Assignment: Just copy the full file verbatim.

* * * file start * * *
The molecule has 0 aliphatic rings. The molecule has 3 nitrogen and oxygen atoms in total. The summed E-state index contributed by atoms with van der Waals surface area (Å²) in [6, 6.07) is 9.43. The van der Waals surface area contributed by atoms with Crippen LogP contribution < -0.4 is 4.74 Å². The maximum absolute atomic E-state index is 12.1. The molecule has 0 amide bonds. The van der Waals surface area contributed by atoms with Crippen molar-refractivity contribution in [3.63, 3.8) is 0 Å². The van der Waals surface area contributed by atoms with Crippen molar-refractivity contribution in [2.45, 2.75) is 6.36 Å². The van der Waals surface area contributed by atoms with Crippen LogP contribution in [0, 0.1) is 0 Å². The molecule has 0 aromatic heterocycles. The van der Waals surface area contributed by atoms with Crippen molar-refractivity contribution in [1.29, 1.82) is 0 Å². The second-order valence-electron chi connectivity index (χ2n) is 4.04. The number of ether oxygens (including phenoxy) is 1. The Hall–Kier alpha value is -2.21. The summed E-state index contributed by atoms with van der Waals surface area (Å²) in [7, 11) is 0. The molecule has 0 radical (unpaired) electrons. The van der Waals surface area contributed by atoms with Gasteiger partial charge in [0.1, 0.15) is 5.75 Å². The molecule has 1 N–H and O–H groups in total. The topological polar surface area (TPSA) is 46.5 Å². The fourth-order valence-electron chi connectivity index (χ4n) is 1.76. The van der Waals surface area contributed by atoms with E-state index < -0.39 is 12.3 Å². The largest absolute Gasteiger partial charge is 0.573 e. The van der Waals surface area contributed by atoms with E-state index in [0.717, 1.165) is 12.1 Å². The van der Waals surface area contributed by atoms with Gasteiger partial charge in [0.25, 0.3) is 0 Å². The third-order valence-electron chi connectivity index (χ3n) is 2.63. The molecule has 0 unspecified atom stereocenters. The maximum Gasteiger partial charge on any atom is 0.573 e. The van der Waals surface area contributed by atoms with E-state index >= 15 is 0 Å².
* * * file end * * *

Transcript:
The molecule has 0 aliphatic rings. The molecule has 3 nitrogen and oxygen atoms in total. The summed E-state index contributed by atoms with van der Waals surface area (Å²) in [6, 6.07) is 9.43. The van der Waals surface area contributed by atoms with Crippen LogP contribution < -0.4 is 4.74 Å². The maximum absolute atomic E-state index is 12.1. The molecule has 0 amide bonds. The van der Waals surface area contributed by atoms with Crippen molar-refractivity contribution in [3.63, 3.8) is 0 Å². The van der Waals surface area contributed by atoms with Crippen molar-refractivity contribution in [2.45, 2.75) is 6.36 Å². The van der Waals surface area contributed by atoms with Crippen LogP contribution in [0, 0.1) is 0 Å². The molecule has 0 aromatic heterocycles. The van der Waals surface area contributed by atoms with Crippen molar-refractivity contribution in [1.29, 1.82) is 0 Å². The second-order valence-electron chi connectivity index (χ2n) is 4.04. The number of ether oxygens (including phenoxy) is 1. The Hall–Kier alpha value is -2.21. The summed E-state index contributed by atoms with van der Waals surface area (Å²) in [7, 11) is 0. The molecule has 0 radical (unpaired) electrons. The van der Waals surface area contributed by atoms with Gasteiger partial charge in [0.1, 0.15) is 5.75 Å². The molecule has 1 N–H and O–H groups in total. The topological polar surface area (TPSA) is 46.5 Å². The fourth-order valence-electron chi connectivity index (χ4n) is 1.76. The van der Waals surface area contributed by atoms with E-state index < -0.39 is 12.3 Å². The largest absolute Gasteiger partial charge is 0.573 e. The van der Waals surface area contributed by atoms with E-state index in [0.717, 1.165) is 12.1 Å². The van der Waals surface area contributed by atoms with Gasteiger partial charge in [0.25, 0.3) is 0 Å². The third-order valence-electron chi connectivity index (χ3n) is 2.63. The molecule has 0 unspecified atom stereocenters. The maximum Gasteiger partial charge on any atom is 0.573 e. The van der Waals surface area contributed by atoms with E-state index >= 15 is 0 Å².